Influenza FPV (H7N1)[23]
Enteric cytopathic human orphan virus 6 (ECHO 6)[23]
Epstein–Barr virus (EBV)[26]
Human cytomegalovirus (HCMV)[27]
Semliki Forest Virus (SFV)[28]
Vesicular stomatitis virus (VSV)[29]
Encephalomyocarditis virus (EMCV)[29]
Cytopathogenic bovine orphan virus (ECBO also known as BEV)[30]
SARS CoV-2 Mpro[31]
Dengue virus (DENV-NS5 RdRp)[32]
Table 2. The characteristics and classification of the applied viruses [39].
Table 2. The characteristics and classification of the applied viruses [39].
Viruses (The Baltimore Virus Classifications)
BEV (Picornaviridae, BC IV: (+) ssRNA viruses (+) sense RNA)
VSV (Rhabdoviridae, BC V: (−) ssRNA viruses (−) sense RNA)
HHV-1 (Herpesviridae, BC I: dsDNA viruses)
HAdV-5 (Adenoviridae, BC I: dsDNA viruses)
ss—single-stranded, ds—double-stranded.
Table 3. Different administration modes applied for tested compounds. Time of addition assay.
Table 3. Different administration modes applied for tested compounds. Time of addition assay.
Mode IMode IIMode III
A549 cells were preincubated with the phoshonate derivatives then infected by tested virusesA549 cells were incubated simultaneously with the phoshonate
derivatives and viruses
A549 cells were infected with viruses then incubated with the phoshonate derivatives
Table 4. Structures of the tested compounds 39.
Table 4. Structures of the tested compounds 39.
30-Phosphonate Derivatives29-Phosphonate Derivatives
Compound 4
Applsci 14 01452 i001
Compound 3
Applsci 14 01452 i002
Compound 5
Applsci 14 01452 i003
Compound 6
Applsci 14 01452 i004
Compound 7a
Applsci 14 01452 i005
Compound 7b
Applsci 14 01452 i006
Compound 8a
Applsci 14 01452 i007
Compound 8b
Applsci 14 01452 i008
Compound 9 (BVM)
Applsci 14 01452 i009
Table 5. Cytotoxicity of compounds 39 and reference substances on human lung cancer cell line A549.
Table 5. Cytotoxicity of compounds 39 and reference substances on human lung cancer cell line A549.
CompoundCC20 [µM]
Betulin 128.22 a
Acyclovir196.08 a
Ribavirin409.84 a
a [42].
Table 6. Selected ADMET parameters of the tested compounds (pkCSM).
Table 6. Selected ADMET parameters of the tested compounds (pkCSM).
Water solubility−5.492−5.343−5.504−3.366−3.325−2.921−2.918−2.919−2.915−3.04A
Caco-2 permeability1.3210.7420.660.4640.4980.2280.2430.2610.2770.547
BBB permeability−0.467−0.105−0.541−0.71−0.686−1.351−1.373−1.327−1.348−0.083D
CYP2D6 substr.nonononononononononoM
CYP3A4 substr.yesyesyesyesyesyesyesyesyesyes
CYP1A2 inh.nononononononononono
CYP2C19 inh.nononononononononono
CYP2C9 inh.nononononononononono
CYP2D6 inh.nononononononononono
CYP3A4 inh.nononononononononono
hERG Inononononononononono
hERG IInononononononononono
Max tolerated dose (human)
Log mg/kg/day
Oral rat acute LD50 (mol/kg)3.2673.1553.0392.4712.4852.3482.3662.3482.3662.791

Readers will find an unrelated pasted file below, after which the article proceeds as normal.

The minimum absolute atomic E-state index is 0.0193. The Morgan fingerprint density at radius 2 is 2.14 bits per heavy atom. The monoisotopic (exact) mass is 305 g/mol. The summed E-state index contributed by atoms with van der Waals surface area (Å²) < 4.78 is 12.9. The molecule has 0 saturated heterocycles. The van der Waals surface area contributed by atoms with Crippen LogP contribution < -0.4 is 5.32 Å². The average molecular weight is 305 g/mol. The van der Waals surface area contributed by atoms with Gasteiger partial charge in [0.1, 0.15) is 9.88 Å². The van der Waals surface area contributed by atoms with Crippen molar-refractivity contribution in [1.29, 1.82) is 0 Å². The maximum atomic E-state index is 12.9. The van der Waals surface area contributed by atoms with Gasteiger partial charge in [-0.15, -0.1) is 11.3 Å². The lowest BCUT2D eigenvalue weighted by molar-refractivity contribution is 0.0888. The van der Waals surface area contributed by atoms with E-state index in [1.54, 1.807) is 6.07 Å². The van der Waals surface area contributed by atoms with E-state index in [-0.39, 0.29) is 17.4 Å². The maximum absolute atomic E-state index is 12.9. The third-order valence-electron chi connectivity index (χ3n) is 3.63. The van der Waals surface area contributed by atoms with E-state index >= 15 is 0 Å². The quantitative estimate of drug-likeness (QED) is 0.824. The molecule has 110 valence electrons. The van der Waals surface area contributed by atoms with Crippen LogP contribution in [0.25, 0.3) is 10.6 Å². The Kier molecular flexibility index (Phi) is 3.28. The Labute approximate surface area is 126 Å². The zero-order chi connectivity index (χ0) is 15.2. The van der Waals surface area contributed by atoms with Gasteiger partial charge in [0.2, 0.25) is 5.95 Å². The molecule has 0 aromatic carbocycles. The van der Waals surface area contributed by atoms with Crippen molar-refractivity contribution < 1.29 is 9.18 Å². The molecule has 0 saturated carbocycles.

inh.—inhibitor; water solubility logS (log mol/L); Caco-2 permeability (log Papp in 10−6 cm/s); HIA intestinal absorption (human) (% Absorbed); BBB permeability (log BB); CNS permeability (log PS); total clearance log ml/min/kg; oral rat acute toxicity (LD50).
Table 7. Physicochemical parameters and predicted lipophilicity values of the selected compounds (SwissADME).
Table 7. Physicochemical parameters and predicted lipophilicity values of the selected compounds (SwissADME).
Table 8. Predicted drug likeness as the number of violated criteria for the selected compounds (SwissADME).
Table 8. Predicted drug likeness as the number of violated criteria for the selected compounds (SwissADME).
MLOGP > 4.15 WLOG > 5.88
MW > 500, MLOGP > 4.15 WLOG > 5.88
MW > 500, MLOGP > 4.15nRt > 10, TPSA > 140WLOG > 5.88, TPSA > 131.6
Table 9. The global reactivity descriptors of 3.
Table 9. The global reactivity descriptors of 3.
ΔE (eV)I (eV)A (eV)η (eV)µ (eV)χ (eV)ω (eV)
Table 10. Binding affinities of betulin 1 and derivative 3 in complexes with adenain.
Table 10. Binding affinities of betulin 1 and derivative 3 in complexes with adenain.
CompoundΔG [kcal/mol]
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Bębenek, E.; Pęcak, P.; Kadela-Tomanek, M.; Orzechowska, B.; Chrobak, E. Derivatives of Betulin and Betulinic Acid Containing a Phosphonate Group—In Silico Studies and Preliminary In Vitro Assessment of Antiviral Activity. Appl. Sci. 2024, 14, 1452.

AMA Style

Bębenek E, Pęcak P, Kadela-Tomanek M, Orzechowska B, Chrobak E. Derivatives of Betulin and Betulinic Acid Containing a Phosphonate Group—In Silico Studies and Preliminary In Vitro Assessment of Antiviral Activity. Applied Sciences. 2024; 14(4):1452.

Chicago/Turabian Style

Bębenek, Ewa, Paweł Pęcak, Monika Kadela-Tomanek, Beata Orzechowska, and Elwira Chrobak. 2024. "Derivatives of Betulin and Betulinic Acid Containing a Phosphonate Group—In Silico Studies and Preliminary In Vitro Assessment of Antiviral Activity" Applied Sciences 14, no. 4: 1452.